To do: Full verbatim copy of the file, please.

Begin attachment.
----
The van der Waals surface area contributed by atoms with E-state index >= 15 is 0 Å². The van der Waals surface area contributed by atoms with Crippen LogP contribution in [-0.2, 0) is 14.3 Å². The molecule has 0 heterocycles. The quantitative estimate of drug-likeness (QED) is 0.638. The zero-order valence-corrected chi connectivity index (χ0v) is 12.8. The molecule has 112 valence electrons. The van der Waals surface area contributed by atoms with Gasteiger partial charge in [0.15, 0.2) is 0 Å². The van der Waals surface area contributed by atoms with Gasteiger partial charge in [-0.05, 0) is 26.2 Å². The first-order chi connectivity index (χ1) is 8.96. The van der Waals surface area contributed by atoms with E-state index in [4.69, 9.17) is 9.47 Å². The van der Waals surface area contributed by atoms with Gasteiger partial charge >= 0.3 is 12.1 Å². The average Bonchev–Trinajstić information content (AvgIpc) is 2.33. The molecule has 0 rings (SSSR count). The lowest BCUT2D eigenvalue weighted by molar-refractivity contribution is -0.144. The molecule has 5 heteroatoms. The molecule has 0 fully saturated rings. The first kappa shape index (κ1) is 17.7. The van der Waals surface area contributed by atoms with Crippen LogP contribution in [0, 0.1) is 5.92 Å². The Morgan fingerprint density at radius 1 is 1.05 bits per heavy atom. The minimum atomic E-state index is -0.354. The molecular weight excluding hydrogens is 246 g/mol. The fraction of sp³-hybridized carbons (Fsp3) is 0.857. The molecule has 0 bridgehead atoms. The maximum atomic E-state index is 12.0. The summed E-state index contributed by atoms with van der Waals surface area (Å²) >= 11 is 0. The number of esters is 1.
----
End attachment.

The van der Waals surface area contributed by atoms with E-state index >= 15 is 0 Å². The van der Waals surface area contributed by atoms with Crippen LogP contribution in [-0.2, 0) is 14.3 Å². The molecule has 0 heterocycles. The quantitative estimate of drug-likeness (QED) is 0.638. The zero-order valence-corrected chi connectivity index (χ0v) is 12.8. The molecule has 112 valence electrons. The van der Waals surface area contributed by atoms with Gasteiger partial charge in [0.15, 0.2) is 0 Å². The van der Waals surface area contributed by atoms with Gasteiger partial charge in [-0.05, 0) is 26.2 Å². The first-order chi connectivity index (χ1) is 8.96. The van der Waals surface area contributed by atoms with E-state index in [4.69, 9.17) is 9.47 Å². The van der Waals surface area contributed by atoms with Gasteiger partial charge >= 0.3 is 12.1 Å². The average Bonchev–Trinajstić information content (AvgIpc) is 2.33. The molecule has 0 rings (SSSR count). The lowest BCUT2D eigenvalue weighted by molar-refractivity contribution is -0.144. The molecule has 5 heteroatoms. The molecule has 0 fully saturated rings. The first kappa shape index (κ1) is 17.7. The van der Waals surface area contributed by atoms with Crippen LogP contribution in [0, 0.1) is 5.92 Å². The Morgan fingerprint density at radius 1 is 1.05 bits per heavy atom. The minimum atomic E-state index is -0.354. The molecular weight excluding hydrogens is 246 g/mol. The fraction of sp³-hybridized carbons (Fsp3) is 0.857. The molecule has 0 bridgehead atoms. The maximum atomic E-state index is 12.0. The summed E-state index contributed by atoms with van der Waals surface area (Å²) >= 11 is 0. The number of esters is 1.